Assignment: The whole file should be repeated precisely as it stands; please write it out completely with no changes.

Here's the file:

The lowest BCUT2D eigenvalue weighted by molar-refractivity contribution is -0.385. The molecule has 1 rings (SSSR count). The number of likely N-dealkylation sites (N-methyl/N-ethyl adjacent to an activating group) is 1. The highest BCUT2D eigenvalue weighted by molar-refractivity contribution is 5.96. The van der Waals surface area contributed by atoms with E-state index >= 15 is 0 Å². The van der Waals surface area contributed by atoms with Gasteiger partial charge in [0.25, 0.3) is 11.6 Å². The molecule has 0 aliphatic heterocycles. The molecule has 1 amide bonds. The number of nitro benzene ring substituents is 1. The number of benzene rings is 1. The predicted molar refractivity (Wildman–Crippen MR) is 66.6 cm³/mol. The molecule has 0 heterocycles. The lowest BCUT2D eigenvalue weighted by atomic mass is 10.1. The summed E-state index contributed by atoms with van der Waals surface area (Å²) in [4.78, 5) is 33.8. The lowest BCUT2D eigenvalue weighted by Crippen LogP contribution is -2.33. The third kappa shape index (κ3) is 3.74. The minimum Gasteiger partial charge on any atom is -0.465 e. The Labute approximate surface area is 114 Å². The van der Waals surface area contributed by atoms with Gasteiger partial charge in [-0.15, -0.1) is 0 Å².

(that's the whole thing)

The lowest BCUT2D eigenvalue weighted by molar-refractivity contribution is -0.385. The molecule has 1 rings (SSSR count). The number of likely N-dealkylation sites (N-methyl/N-ethyl adjacent to an activating group) is 1. The highest BCUT2D eigenvalue weighted by molar-refractivity contribution is 5.96. The van der Waals surface area contributed by atoms with E-state index >= 15 is 0 Å². The van der Waals surface area contributed by atoms with Gasteiger partial charge in [0.25, 0.3) is 11.6 Å². The molecule has 0 aliphatic heterocycles. The molecule has 1 amide bonds. The number of nitro benzene ring substituents is 1. The number of benzene rings is 1. The predicted molar refractivity (Wildman–Crippen MR) is 66.6 cm³/mol. The molecule has 0 heterocycles. The lowest BCUT2D eigenvalue weighted by atomic mass is 10.1. The summed E-state index contributed by atoms with van der Waals surface area (Å²) in [4.78, 5) is 33.8. The lowest BCUT2D eigenvalue weighted by Crippen LogP contribution is -2.33. The third kappa shape index (κ3) is 3.74. The minimum Gasteiger partial charge on any atom is -0.465 e. The Labute approximate surface area is 114 Å². The van der Waals surface area contributed by atoms with Gasteiger partial charge in [-0.15, -0.1) is 0 Å².